22 January 2001 00:00 [Source: ICB Americas]The German chemical industry is expecting a 6- to 7-percent increase in its chemical sales this year with a 3-percent growth in output, despite the likelihood of a slowdown in the world economy.
Last year the sector also pushed up output by 3 percent, but with selling prices going up by an average 5 percent, sales rose by 12 percent to DM 213 billion ($100 billion), according to the German chemical industry association (VCI).
Domestic sales increased 9 percent in 2000 to DM 104 billion, while exports went up 15 percent to DM 109 billion.
This year, however, chemical sales could be boosted more strongly by domestic demand, even though economists are forecasting a drop in the growth rate of German gross domestic product (GDP).
"The [recent] revaluation of the euro against the US dollar, together with reduced growth in the US economy, could weaken the demand for our products," Manfred Schneider, VCI president, said at a press conference in Frankfurt.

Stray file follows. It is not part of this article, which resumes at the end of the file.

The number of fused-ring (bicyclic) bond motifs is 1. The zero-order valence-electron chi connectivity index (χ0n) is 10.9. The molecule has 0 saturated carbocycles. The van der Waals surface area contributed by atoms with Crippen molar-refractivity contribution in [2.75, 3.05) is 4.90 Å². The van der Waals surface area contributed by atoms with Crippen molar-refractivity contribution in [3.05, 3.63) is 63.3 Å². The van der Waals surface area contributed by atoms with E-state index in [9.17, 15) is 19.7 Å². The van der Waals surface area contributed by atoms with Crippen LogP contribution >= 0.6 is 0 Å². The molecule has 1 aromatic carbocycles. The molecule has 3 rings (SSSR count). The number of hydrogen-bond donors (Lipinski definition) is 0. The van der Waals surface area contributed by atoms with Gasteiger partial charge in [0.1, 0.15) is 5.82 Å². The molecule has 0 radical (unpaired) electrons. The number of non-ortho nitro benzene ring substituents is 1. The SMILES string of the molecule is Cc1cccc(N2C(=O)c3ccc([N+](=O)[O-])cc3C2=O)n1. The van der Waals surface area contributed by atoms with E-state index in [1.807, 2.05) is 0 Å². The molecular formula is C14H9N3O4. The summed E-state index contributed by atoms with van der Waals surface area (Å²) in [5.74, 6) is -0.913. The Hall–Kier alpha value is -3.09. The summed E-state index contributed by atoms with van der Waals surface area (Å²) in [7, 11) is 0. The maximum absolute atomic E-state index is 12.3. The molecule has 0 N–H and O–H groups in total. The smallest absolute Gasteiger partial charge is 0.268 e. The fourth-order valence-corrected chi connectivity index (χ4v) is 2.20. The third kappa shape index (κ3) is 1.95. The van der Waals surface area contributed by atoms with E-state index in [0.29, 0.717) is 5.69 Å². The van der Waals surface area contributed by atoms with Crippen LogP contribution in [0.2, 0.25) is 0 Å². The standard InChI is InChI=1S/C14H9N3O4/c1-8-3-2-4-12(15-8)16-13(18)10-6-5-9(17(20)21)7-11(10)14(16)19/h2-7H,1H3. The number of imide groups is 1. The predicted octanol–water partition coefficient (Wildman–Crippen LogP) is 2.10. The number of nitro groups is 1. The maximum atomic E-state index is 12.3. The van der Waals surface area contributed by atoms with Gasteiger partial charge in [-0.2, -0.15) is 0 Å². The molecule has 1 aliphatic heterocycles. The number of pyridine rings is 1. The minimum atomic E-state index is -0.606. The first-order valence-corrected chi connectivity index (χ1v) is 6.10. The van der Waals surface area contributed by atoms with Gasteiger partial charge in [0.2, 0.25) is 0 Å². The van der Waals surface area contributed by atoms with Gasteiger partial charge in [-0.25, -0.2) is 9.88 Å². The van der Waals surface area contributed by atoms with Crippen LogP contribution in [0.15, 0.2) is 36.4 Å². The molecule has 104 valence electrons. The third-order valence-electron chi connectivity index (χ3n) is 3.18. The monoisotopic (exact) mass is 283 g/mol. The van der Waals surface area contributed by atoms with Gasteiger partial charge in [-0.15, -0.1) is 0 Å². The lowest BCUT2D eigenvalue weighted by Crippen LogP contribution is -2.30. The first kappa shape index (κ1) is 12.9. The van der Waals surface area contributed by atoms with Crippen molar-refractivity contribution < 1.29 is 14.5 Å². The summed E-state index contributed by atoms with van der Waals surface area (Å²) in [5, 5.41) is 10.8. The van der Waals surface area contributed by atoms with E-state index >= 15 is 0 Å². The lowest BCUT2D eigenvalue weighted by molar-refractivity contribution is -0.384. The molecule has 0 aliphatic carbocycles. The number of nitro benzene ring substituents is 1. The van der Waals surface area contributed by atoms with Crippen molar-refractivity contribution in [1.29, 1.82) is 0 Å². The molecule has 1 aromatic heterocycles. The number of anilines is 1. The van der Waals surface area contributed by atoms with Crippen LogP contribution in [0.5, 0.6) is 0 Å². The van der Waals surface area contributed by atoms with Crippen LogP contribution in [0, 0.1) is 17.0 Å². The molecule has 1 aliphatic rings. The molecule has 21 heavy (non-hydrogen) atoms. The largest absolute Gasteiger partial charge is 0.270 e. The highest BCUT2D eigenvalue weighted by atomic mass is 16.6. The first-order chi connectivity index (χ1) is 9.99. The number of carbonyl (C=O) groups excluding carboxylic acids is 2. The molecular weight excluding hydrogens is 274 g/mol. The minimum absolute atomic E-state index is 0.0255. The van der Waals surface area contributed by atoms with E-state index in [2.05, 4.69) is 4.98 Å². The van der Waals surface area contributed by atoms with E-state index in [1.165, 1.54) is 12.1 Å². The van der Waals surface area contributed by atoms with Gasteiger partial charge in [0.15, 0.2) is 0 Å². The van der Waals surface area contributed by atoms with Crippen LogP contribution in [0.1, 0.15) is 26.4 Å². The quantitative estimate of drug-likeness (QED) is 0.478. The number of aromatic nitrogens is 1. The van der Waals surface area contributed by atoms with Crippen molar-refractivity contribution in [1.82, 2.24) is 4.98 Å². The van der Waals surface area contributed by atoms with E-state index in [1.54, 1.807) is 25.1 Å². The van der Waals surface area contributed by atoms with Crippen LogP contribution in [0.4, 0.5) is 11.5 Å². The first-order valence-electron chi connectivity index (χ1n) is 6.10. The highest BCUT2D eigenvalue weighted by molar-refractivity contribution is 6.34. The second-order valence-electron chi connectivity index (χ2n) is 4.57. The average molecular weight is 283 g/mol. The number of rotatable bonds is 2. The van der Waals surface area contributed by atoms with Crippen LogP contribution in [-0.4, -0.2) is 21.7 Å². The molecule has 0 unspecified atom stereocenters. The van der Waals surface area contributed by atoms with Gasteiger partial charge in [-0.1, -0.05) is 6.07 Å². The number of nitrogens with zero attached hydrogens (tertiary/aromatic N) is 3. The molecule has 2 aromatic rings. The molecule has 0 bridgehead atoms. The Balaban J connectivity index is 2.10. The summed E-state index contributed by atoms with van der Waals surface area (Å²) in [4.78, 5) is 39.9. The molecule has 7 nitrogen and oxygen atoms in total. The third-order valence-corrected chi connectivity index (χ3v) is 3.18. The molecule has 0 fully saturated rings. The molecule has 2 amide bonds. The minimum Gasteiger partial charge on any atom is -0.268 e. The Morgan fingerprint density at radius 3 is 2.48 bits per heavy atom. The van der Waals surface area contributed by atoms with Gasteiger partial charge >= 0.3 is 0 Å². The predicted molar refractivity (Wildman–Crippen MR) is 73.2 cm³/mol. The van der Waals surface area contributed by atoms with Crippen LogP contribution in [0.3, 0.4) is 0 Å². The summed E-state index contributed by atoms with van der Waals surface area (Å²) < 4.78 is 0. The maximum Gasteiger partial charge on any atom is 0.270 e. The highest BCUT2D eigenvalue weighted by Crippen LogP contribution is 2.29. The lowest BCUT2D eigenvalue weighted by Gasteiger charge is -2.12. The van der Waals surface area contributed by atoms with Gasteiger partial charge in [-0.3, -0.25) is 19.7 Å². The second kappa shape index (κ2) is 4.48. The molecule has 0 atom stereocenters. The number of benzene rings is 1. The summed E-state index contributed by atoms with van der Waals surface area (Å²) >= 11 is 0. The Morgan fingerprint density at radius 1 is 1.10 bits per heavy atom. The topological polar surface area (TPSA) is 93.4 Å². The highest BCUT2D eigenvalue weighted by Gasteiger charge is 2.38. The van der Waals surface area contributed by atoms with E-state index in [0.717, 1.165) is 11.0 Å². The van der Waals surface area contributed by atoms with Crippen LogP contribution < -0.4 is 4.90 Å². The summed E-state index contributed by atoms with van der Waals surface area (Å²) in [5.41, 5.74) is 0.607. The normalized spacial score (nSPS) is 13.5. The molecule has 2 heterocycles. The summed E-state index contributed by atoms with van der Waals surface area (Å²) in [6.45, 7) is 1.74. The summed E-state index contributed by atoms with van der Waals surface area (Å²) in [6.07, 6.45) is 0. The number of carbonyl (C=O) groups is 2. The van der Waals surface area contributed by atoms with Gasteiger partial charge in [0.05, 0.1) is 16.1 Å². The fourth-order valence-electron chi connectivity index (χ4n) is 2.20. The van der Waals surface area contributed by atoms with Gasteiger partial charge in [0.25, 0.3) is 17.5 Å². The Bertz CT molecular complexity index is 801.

"Nevertheless," he added, "we start the new year with confidence, because an expected lower inflation rate, a more relaxed situation where interest rates are concerned, the prospects for falling oil prices and a further reduction of unemployment indicate an improving demand situation."
Mr. Schneider, who is Bayer's chairman, warned that the VCI forecasts are based on the assumption that there would not be a major recession in the US. The association believes there will be economic growth above the long-term average in Europe and Asia.
Stronger consumer demand in Germany this year should help manufacturers of detergents and soaps, cleaning agents and personal care products, output of which dropped by 3 percent last year. "Most probably, high prices of gasoline and fuel oil and [Germany's] eco-tax reduced the purchasing power of private households in the second half of 2000," said Mr. Schneider.
The rise in exports last year was helped by the euro's 25-percent decline in value against the dollar. "Certainly exports were boosted by the weak euro, but this factor should not be overrated," said Mr. Schneider. "Only 20 percent of exports are settled in US dollars."
A rise in the cost of raw materials contributed to a 20-percent increase in imports to DM 93 billion.
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